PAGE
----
Good morning, Walrus (and any other sea creatures that may be swimming by)!

As you'll have gathered, I, too, have been otherwise engaged and haven't got round to the Blog for a while.

No matter!

Today I will try to snatch some time to bring things up to date.

So, in reply ...

Daniel Kane: yes, I really like the book (and the CD). I read a sniffy article in the Chicago Review (I think) attacking it for a lack of theoretical rigour. That doesn't bother me - as you're saying, he seems to bring the whole scene alive and for that I'm grateful. (I think DK was also best man at Lisa J's wedding). It's a bit like people who attack Ron Silliman's Blog - here, in Belgium, I'm simply happy to have such a conduit.

As for Ed Sanders & The Fuggs (is it two or one 'g'?) I got a CD from the local mediatheque with bonus bits and pieces. For me, it's in the same general area as early MOI Zappa but without the musical guts.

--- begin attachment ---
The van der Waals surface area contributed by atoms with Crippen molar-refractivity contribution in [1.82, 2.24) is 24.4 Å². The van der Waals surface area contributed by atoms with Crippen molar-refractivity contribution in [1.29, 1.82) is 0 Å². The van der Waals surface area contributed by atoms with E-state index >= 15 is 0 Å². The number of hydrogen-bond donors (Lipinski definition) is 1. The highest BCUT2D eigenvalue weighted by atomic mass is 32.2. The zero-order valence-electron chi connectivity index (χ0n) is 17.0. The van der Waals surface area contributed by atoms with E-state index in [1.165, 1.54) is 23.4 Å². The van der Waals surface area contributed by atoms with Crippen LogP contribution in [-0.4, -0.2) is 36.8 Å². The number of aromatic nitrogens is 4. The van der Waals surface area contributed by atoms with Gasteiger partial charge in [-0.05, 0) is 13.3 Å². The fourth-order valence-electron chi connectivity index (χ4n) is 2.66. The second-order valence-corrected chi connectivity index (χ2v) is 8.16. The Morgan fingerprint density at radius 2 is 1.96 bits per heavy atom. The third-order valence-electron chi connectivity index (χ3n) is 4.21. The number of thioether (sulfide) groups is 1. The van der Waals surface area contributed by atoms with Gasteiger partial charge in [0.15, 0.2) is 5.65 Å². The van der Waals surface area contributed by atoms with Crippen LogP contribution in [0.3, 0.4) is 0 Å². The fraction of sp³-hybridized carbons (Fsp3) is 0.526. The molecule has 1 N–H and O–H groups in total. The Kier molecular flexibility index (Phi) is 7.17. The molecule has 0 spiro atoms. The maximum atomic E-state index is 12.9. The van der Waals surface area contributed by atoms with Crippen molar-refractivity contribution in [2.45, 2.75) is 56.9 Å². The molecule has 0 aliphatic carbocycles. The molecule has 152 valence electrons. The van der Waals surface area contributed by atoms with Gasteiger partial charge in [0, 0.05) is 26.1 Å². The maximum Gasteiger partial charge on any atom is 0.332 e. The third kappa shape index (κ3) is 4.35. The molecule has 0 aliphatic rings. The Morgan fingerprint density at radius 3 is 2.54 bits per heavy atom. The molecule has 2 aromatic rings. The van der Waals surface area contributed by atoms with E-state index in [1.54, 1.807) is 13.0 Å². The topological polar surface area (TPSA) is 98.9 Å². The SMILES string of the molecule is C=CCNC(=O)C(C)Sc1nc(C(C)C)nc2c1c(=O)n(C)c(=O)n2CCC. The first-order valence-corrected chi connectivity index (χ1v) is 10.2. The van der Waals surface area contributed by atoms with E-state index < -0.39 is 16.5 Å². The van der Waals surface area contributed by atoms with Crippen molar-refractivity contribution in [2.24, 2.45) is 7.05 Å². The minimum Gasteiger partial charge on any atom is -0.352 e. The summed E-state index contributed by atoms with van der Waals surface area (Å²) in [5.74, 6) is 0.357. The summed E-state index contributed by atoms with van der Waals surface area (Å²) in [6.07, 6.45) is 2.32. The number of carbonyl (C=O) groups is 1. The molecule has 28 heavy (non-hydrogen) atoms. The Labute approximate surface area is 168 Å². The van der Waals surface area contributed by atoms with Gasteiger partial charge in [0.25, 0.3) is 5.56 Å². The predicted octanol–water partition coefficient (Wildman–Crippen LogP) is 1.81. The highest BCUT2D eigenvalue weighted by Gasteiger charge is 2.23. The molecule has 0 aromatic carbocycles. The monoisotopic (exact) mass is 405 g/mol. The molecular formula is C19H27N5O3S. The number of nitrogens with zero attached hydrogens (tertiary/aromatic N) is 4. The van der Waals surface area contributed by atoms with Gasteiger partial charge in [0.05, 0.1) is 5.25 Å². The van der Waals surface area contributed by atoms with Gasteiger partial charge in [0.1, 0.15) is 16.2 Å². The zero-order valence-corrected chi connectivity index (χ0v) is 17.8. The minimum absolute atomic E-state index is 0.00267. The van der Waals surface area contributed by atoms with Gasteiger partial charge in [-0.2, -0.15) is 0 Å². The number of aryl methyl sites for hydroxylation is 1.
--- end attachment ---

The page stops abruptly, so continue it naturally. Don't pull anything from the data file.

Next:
I don't know Sanders' work in any great detail but he's obviously one of the key figures both for his own work and his encouragement of others. (Again, I think he was the person who tipped off Lisa J that she should write the Duncan biog.).

If you're hunting around for books - I've the sense you have access to a decent university library? yes? otherwise it's rather expensive trawling - then I'd track down the 'Angel Hair' anthology and '0 to 9'. There's also the lovely volume 'A Secret Location on the Lower East Side' which collects bibliographical material of the small press volumes. The covers themselves are fascinating.

Last, but not least, Peter Gizzi's Exact Change Yearbook (which includes a CD). I have the impression that this is now terribly rare and so I was lucky to track down a copy some years ago from the States. It has Spicer reading and Berrigan doing 'Red Shift'. Really, really good. Gizzi's interview with Michael Palmer is also enlightening - as much, I suspect, about MP as PG. (I am a great admirer of PG's work).

OK. This is the first instalment. Read the main Blog for news of Pierre Hadot & Spiritual Exercises!

Thanks for helping to keep the Blog afloat -

The Carpenter